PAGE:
) would seem inappropriate since available data indicates that in humans, HMG-CoA reductase has a maximum expression at about 10 AM (Harwood et al., 1987
; Stacpoole et al., 1987
). In those experiments the investigators were directly measuring enzymatic activity in serially drawn mononuclear leukocyte. The assumption was that activity in mononuclear leukocyte mirrors activity in the liver. In contrast, whole body cholesterol biosynthesis has been reported to peak between midnight and 3 AM (Parker et al., 1982
). In those experiments, the investigators used plasma mevalonic acid as a biomarker for whole body cholesterol biosynthesis. Mevalonic acid is the direct product of HMG-CoA reductase. In addition, urinary mevalonic acid has become an indicator of the effectiveness of statin drug treatment (Hiramatsu et al., 1998
). However, our data is consistent with the data of Harwood et al. indicating the enzyme reaches its peak during the animal’s active feeding period which in the case of rats would be during the dark period as opposed to the light period in humans. The presence of squalene epoxidase in Cluster 4 further reinforces the validity of these observations. What is confusing is why plasma and urine mevalonic acid peak during the inactive period in humans. Most of the mevalonic acid synthesized in the liver is used for cholesterol and then bile acid biosynthesis. However, the preponderance of mevalonic acid in circulation is metabolized by the kidney with the primary products being squaline and lanosterol (Raskin and Siperstein, 1974
). The reason that the timing of the use of statins is important may have less to do with efficacy in lowering cholesterol and more to do with the toxic side effect associated with destabilization of muscle membranes and the development of rhabdomyolysis.
Of the transcripts with circadian rhythms, 35 were for proteins related to cell cycle and apoptosis. In contrast to the cholesterol synthesis related genes, the genes in this functional group are distributed in all five clusters. A relationship between circadian rhythms and cell cycle is well established and our data simply confirms and elaborates on the observations of others. However, the exploitation of these observations in cancer chemotherapy is not straightforward. In cancer therapeutics the important consideration is outcomes, which is based on the balance between toxic and therapeutic effects. If all dividing cells are entrained the same way to the circadian rhythm, then attaining an optimum balance is more complicated. However, some evidence is available that at least in some cases cancer cells have altered organization of the cell cycle relative to the circadian rhythm (Canaple et al., 2003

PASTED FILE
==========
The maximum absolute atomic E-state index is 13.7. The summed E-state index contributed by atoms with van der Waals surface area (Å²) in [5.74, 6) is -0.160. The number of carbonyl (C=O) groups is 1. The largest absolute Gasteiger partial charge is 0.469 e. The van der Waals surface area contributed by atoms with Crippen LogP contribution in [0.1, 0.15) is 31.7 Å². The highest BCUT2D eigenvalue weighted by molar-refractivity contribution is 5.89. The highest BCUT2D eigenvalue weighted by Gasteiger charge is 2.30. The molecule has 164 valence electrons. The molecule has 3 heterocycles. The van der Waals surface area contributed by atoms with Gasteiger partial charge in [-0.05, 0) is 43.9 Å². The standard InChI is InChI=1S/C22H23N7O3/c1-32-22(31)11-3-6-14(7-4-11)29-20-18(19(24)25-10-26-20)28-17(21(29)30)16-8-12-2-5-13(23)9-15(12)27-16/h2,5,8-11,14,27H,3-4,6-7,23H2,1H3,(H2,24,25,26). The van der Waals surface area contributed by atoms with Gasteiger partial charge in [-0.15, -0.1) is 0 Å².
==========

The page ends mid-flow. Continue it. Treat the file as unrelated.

; Garcia-Saenz et al., 2006
). To the degree that this is true then knowledge of the circadian expression of drug targets in normal cells may provide a basis for reducing toxicity. Adding to the complexity are the observations that endogenous circadian rhythms are often disrupted in cancer patients.
Of the 265 circadian transcripts, 65 are associated with translation and protein processing. Out of these, only 8 reach a maximum during the light/inactive period. Cluster 3, which reaches a maximum shortly after the transition, contains only one transcript, FKBP5. FKBP5 is associated with glucocorticoid signaling (Binder et al., 2004
) and reaches a maximum expression very close to the maximum of the corticosterone circadian rhythm. Clusters 4 and 5 contain the remaining 55 transcripts. Prominent among these are 20 chaperone related proteins. Both inhibiting and enhancing chaperone activities are evolving drug strategies. An important set of drugs in this category are geldanamycin derivatives which inhibit Hsp90 causing the degradation of proteins involved in a large variety of cellular processes from cell cycle and apoptosis to angiogenesis. Because misfolded proteins are associated with several diseases there are a variety of approaches being developed to enhance the activity of Hsp90 and other chaperonins (Powers and Workman, 2006
). Two particularly interesting areas are chaperone-mediated enzyme enhancement and gene therapy. What is also clear is that protein synthesis related expression occurs primarily in Cluster 5. The fact that six proteins that are part of the 60S ribosomal subunit are co-expressed in Cluster 5 tends to validate our results. Proteins that work together are expressed together.
With the burgeoning development of antisense oligonucleotides it is probable that more transcripts will become drug targets. Timing will be an important aspect in the use of antisense technology when applied to transcripts with circadian rhythms.